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In some countries, you may also tip 5-10% at restaurants, while in others, you might round up the bill or leave nothing at all.

Frequently, a “service charge” will be automatically supplied to the bill which serves the purpose of a tip.

For tour guides, a 10% tip is common.

Fun Things to Do in Dubrovnik Croatia: view of Old Town from Minceta Fortress

How far in advance should I book my trip?

For plane tickets, as soon as you can commit to dates!

Not only will this allow you to have more time to plan and budget with a bit of structure, but it will also spread out your costs a bit more.

During peak seasons, like coastal locations in the summer or popular central European cities during the Christmas markets, you’ll want to book your hotels as far in advance as you can commit to them as well.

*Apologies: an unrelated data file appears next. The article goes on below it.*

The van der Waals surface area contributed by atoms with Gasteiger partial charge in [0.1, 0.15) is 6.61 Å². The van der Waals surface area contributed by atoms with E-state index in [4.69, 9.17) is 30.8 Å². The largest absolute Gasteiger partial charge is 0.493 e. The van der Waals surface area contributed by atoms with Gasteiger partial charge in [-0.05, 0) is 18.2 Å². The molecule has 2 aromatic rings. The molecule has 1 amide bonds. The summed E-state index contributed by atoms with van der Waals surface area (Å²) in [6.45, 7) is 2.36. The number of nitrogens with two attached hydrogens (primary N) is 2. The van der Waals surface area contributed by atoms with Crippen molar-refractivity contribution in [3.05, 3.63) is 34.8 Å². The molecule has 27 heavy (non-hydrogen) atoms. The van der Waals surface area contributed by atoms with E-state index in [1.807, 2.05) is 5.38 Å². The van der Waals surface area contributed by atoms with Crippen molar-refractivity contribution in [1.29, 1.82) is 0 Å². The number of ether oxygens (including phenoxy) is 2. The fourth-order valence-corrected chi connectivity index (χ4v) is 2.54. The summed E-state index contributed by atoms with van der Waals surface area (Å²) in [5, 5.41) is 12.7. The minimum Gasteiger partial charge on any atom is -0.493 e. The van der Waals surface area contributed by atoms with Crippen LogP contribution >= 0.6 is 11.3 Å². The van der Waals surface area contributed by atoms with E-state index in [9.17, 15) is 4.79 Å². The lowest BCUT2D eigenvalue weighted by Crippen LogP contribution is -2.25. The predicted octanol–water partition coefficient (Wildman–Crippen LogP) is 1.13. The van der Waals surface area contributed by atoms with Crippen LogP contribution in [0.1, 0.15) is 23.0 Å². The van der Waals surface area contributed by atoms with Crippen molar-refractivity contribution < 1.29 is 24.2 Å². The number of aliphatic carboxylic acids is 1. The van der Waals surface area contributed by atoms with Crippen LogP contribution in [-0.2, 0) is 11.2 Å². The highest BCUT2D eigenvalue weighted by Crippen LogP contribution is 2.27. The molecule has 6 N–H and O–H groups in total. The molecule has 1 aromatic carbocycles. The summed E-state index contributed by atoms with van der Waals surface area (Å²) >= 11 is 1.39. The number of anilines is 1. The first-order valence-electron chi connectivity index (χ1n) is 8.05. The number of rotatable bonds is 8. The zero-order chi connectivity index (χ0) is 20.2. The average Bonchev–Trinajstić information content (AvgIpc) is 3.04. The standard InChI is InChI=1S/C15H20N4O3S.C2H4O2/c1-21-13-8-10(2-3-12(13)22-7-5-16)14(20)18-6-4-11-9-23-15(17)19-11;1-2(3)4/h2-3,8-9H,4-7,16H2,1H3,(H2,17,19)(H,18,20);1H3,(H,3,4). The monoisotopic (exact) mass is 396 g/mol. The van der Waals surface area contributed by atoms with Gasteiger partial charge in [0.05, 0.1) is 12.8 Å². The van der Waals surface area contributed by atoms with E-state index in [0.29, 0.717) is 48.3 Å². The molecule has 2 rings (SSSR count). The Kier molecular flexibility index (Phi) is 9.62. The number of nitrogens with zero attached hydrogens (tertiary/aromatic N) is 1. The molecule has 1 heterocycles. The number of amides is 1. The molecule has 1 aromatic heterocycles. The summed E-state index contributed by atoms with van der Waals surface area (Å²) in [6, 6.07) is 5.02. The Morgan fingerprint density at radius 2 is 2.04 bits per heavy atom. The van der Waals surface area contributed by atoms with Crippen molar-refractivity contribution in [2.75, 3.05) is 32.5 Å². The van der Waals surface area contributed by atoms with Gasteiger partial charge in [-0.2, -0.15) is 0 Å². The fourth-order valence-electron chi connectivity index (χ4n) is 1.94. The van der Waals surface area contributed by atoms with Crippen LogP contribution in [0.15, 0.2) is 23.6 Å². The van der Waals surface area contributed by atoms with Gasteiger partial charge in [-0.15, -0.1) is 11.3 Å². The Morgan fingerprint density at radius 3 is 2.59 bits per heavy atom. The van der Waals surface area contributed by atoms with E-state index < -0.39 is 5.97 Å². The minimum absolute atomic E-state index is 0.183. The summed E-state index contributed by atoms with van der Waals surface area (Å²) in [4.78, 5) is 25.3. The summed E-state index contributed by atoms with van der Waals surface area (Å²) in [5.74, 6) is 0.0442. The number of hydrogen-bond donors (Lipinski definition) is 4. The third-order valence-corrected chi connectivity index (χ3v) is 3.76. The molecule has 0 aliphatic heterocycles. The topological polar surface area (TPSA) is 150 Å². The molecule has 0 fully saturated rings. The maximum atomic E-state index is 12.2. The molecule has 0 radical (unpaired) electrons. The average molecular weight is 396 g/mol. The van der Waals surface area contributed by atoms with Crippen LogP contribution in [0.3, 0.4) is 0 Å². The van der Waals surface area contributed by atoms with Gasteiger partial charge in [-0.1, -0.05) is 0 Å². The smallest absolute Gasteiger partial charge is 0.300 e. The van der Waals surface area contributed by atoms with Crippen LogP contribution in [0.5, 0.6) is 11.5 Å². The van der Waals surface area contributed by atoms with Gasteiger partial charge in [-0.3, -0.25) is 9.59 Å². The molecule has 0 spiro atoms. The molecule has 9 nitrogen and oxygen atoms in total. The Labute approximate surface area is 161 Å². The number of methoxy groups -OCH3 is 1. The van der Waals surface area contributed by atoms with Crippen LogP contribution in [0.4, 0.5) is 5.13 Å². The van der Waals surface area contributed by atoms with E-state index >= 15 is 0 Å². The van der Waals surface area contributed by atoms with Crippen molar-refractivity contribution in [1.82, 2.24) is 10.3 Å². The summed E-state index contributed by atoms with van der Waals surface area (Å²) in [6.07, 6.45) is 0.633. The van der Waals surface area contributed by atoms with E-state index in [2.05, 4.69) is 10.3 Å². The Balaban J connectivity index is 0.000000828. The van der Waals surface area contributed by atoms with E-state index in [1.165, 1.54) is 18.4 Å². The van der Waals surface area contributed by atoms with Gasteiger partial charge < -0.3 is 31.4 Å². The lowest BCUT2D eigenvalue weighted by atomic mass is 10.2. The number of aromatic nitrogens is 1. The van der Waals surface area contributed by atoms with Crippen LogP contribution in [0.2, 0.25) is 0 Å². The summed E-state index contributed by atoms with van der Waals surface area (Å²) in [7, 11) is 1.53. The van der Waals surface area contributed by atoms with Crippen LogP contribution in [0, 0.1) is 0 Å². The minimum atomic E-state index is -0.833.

Kate Storm and Jeremy Storm in the Greek Theatre of Taormina Sicily

What to Pack for 2 Weeks in Europe

We’ve put together detailed packing lists for various seasons in Europe, so be sure to check out our complete suggestions for summer, fall, and winter before you head off on your 2 weeks in Europe, and go into far more detail on what to wear in Europe there.

To get you started, though, here are a few essentials that should definitely be at the top of your list!

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Travel Insurance — We don’t ever suggest traveling without travel insurance–anything can happen, and it’s better to be safe than sorry during your 2 weeks in Europe.

We use and recommend World Nomads for trips to Europe.

Trip to Italy Cost: View of Mount Vesuvius from Naples

Pacsafe — We can’t recommend our Pacsafe enough!

This travel safe is affordable, sturdy, easy to pack, and will help keep your valuables safe in your hotel room (not that you should need to worry much about theft from your hotel room during your trip to Europe, but it’s better to be safe than sorry!).